El Paso e-sports scene adjusts to new reality after shooting at Florida tournament


Gamers compete at a Super Smash Bros. tournament in El Paso

Repercussions from a deadly shooting in August at a Madden 2018 tournament in Jacksonville devastated the gaming community and repercussions are being felt across the nation and in the Sun City.


Gamers compete at a Super Smash Bros. tournament in El Paso

After a gamer opened fire at the Jacksonville tournament and killed three, including himself, both gamers and tournament organizers were suddenly struck by a harsh reality: the safety and well-being of attendees is not something that can be taken for granted.

Gamers have been coming together to compete against one another since the very first video games allowed head-to-head competition. What was once a hobby for enthusiasts at arcades to prove their dominance has turned into a multimillion-dollar industry, with major sponsors and dedicated E-Sports teams coming together to compete in high-stakes tournaments. To most of these gamers, whether it is a small local meet-up every weekend or a tournament in Las Vegas attended by 300,000 people, competitions are a haven where you escape from reality to practice your hobby.

Not so anymore.

“As someone who’s been playing video games and competing, and now hosts and organizes tournaments, the news hit me like a truck,” said Omar Teran, 28, a local tournament organizer in the E-Sports scene. “All of us, most of us I guess… grew up playing these games and we have friendships, all that stuff, just through our love for this,” he said.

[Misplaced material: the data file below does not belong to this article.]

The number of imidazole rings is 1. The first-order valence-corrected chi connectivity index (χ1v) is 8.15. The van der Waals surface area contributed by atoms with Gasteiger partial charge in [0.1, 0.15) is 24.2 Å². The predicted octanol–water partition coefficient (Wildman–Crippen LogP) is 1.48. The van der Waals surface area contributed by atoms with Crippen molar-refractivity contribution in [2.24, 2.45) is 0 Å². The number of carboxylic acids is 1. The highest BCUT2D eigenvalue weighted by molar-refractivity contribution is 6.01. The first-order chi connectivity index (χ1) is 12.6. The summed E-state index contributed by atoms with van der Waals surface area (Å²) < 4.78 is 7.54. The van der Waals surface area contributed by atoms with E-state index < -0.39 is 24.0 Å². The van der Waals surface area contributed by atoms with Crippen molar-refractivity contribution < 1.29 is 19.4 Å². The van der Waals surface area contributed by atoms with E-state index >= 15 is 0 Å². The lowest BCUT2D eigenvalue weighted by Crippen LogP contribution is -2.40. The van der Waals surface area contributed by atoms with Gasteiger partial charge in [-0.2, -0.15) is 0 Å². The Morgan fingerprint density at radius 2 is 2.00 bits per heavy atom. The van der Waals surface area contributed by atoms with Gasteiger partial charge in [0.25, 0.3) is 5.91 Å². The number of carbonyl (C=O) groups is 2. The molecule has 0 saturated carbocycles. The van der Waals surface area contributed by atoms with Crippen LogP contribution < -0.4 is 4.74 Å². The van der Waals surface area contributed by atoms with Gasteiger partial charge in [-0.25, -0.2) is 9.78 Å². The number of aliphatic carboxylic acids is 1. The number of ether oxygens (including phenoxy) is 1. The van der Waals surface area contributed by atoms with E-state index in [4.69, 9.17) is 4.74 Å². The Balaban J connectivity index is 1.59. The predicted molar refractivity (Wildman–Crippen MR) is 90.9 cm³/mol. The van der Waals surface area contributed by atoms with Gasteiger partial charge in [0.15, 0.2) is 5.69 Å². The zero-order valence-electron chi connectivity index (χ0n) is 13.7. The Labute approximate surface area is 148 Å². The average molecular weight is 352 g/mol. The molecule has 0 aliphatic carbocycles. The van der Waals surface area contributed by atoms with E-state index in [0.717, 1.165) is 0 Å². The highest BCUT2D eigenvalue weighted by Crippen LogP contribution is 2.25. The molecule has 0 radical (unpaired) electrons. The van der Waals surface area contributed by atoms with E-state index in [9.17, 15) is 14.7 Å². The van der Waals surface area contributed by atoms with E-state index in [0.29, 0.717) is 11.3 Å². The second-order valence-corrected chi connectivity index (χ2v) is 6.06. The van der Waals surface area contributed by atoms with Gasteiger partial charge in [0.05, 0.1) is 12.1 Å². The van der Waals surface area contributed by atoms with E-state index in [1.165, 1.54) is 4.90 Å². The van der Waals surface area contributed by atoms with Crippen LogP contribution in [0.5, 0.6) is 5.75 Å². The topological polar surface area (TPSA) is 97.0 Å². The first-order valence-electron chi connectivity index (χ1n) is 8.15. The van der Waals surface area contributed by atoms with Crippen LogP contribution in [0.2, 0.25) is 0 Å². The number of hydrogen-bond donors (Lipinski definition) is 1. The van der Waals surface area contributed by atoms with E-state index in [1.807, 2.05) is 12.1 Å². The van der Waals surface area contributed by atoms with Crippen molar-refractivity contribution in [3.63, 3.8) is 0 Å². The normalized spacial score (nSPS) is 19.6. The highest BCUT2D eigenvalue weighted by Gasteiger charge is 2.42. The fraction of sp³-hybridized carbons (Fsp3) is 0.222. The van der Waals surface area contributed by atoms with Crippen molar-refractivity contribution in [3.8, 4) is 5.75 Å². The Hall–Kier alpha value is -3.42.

When the shooting occurred at a gaming lounge at Jacksonville Landing Mall, the event was being live-streamed to an audience of tens of thousands of people over the internet. In a recording of the video, what appears to be a laser light is pointed at a player’s chest live on camera.

The footage then cuts to a full-screen shot of the video game before gunshots and chaos erupt. In addition to killing two gamers, the gunman, David Katz, injured 10 before committing suicide.

“Seeing that s***, I was just like ‘Aw man’,” said Caleb Gillis, 22, a local competitor in the fighting game scene who was watching the live stream.

Gillis has attended tournaments in Arizona, Las Vegas, New Mexico, and Chihuahua to compete and play against other fans of fighting games. “All of us who are gamers here were just instantly set off by it. We pretty much all agreed that the last place we’d expect a mass shooting is a tournament.”

Moving forward, Teran, who is also a high school teacher, said that he and other tournament organizers have discussed having bag checks and private security hired to keep order and ensure safety at events.

“The El Paso gaming community is pretty chill but we’re definitely looking into instituting bag checks to make sure we’re all safe out there.” Gillis said that he doesn’t plan on letting this stop him and most of his colleagues from attending events, though it has made him more hesitant about attending gaming events.

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